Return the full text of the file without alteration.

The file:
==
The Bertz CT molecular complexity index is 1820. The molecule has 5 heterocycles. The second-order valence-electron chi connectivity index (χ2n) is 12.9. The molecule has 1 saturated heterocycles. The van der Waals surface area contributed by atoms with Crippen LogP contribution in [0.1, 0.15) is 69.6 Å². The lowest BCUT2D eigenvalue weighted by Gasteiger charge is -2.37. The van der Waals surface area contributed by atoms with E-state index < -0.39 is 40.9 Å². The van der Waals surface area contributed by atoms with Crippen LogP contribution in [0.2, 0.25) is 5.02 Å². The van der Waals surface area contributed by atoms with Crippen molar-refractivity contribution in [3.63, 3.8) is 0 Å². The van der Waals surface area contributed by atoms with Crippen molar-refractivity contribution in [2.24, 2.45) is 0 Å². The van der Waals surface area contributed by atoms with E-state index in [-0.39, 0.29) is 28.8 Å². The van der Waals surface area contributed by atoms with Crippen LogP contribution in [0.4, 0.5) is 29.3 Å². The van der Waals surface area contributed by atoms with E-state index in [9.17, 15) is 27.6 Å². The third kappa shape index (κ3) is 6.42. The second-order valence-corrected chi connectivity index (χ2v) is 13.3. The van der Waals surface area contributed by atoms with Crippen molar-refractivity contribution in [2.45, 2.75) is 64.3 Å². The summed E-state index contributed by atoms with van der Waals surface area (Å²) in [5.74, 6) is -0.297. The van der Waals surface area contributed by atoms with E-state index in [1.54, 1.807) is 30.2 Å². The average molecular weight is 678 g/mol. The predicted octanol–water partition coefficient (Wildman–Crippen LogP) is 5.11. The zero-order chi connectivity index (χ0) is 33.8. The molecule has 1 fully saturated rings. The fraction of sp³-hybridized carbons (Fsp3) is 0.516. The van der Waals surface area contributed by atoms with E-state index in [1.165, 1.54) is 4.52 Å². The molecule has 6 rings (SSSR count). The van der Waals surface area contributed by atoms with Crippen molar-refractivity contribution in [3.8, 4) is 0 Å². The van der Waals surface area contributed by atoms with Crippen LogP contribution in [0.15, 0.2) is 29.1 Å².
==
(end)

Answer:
The Bertz CT molecular complexity index is 1820. The molecule has 5 heterocycles. The second-order valence-electron chi connectivity index (χ2n) is 12.9. The molecule has 1 saturated heterocycles. The van der Waals surface area contributed by atoms with Crippen LogP contribution in [0.1, 0.15) is 69.6 Å². The lowest BCUT2D eigenvalue weighted by Gasteiger charge is -2.37. The van der Waals surface area contributed by atoms with E-state index < -0.39 is 40.9 Å². The van der Waals surface area contributed by atoms with Crippen LogP contribution in [0.2, 0.25) is 5.02 Å². The van der Waals surface area contributed by atoms with Crippen molar-refractivity contribution in [3.63, 3.8) is 0 Å². The van der Waals surface area contributed by atoms with Crippen molar-refractivity contribution in [2.24, 2.45) is 0 Å². The van der Waals surface area contributed by atoms with E-state index in [-0.39, 0.29) is 28.8 Å². The van der Waals surface area contributed by atoms with Crippen LogP contribution in [0.4, 0.5) is 29.3 Å². The van der Waals surface area contributed by atoms with E-state index in [9.17, 15) is 27.6 Å². The third kappa shape index (κ3) is 6.42. The second-order valence-corrected chi connectivity index (χ2v) is 13.3. The van der Waals surface area contributed by atoms with Crippen molar-refractivity contribution in [2.45, 2.75) is 64.3 Å². The summed E-state index contributed by atoms with van der Waals surface area (Å²) in [5.74, 6) is -0.297. The van der Waals surface area contributed by atoms with E-state index in [1.54, 1.807) is 30.2 Å². The average molecular weight is 678 g/mol. The predicted octanol–water partition coefficient (Wildman–Crippen LogP) is 5.11. The zero-order chi connectivity index (χ0) is 33.8. The molecule has 1 fully saturated rings. The fraction of sp³-hybridized carbons (Fsp3) is 0.516. The van der Waals surface area contributed by atoms with E-state index in [1.165, 1.54) is 4.52 Å². The molecule has 6 rings (SSSR count). The van der Waals surface area contributed by atoms with Crippen molar-refractivity contribution in [3.8, 4) is 0 Å². The van der Waals surface area contributed by atoms with Crippen LogP contribution in [0.15, 0.2) is 29.1 Å².